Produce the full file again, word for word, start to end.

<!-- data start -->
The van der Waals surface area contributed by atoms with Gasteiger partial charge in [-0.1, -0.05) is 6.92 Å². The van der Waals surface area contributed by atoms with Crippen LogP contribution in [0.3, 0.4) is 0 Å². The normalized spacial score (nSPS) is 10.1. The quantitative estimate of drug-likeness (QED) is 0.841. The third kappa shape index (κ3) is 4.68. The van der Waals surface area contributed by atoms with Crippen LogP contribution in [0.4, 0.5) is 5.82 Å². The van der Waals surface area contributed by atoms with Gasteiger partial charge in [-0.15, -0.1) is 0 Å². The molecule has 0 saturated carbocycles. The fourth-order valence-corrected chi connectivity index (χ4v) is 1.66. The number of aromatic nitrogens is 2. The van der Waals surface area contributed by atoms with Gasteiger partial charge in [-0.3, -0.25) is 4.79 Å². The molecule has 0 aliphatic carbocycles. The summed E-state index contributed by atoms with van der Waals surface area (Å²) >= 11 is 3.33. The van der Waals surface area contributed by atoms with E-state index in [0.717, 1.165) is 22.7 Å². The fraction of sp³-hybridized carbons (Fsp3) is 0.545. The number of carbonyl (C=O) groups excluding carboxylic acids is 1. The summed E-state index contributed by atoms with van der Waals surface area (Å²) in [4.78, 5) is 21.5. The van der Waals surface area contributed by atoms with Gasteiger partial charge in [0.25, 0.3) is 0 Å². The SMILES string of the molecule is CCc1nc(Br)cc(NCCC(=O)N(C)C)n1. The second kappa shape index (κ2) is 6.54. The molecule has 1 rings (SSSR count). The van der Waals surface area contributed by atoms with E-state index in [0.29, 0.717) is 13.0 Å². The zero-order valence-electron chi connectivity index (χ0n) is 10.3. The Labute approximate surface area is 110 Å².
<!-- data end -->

The van der Waals surface area contributed by atoms with Gasteiger partial charge in [-0.1, -0.05) is 6.92 Å². The van der Waals surface area contributed by atoms with Crippen LogP contribution in [0.3, 0.4) is 0 Å². The normalized spacial score (nSPS) is 10.1. The quantitative estimate of drug-likeness (QED) is 0.841. The third kappa shape index (κ3) is 4.68. The van der Waals surface area contributed by atoms with Crippen LogP contribution in [0.4, 0.5) is 5.82 Å². The van der Waals surface area contributed by atoms with Gasteiger partial charge in [-0.15, -0.1) is 0 Å². The molecule has 0 saturated carbocycles. The fourth-order valence-corrected chi connectivity index (χ4v) is 1.66. The number of aromatic nitrogens is 2. The van der Waals surface area contributed by atoms with Gasteiger partial charge in [-0.3, -0.25) is 4.79 Å². The molecule has 0 aliphatic carbocycles. The summed E-state index contributed by atoms with van der Waals surface area (Å²) >= 11 is 3.33. The van der Waals surface area contributed by atoms with E-state index in [0.717, 1.165) is 22.7 Å². The fraction of sp³-hybridized carbons (Fsp3) is 0.545. The number of carbonyl (C=O) groups excluding carboxylic acids is 1. The summed E-state index contributed by atoms with van der Waals surface area (Å²) in [4.78, 5) is 21.5. The van der Waals surface area contributed by atoms with Gasteiger partial charge in [0.25, 0.3) is 0 Å². The SMILES string of the molecule is CCc1nc(Br)cc(NCCC(=O)N(C)C)n1. The second kappa shape index (κ2) is 6.54. The molecule has 1 rings (SSSR count). The van der Waals surface area contributed by atoms with E-state index in [0.29, 0.717) is 13.0 Å². The zero-order valence-electron chi connectivity index (χ0n) is 10.3. The Labute approximate surface area is 110 Å².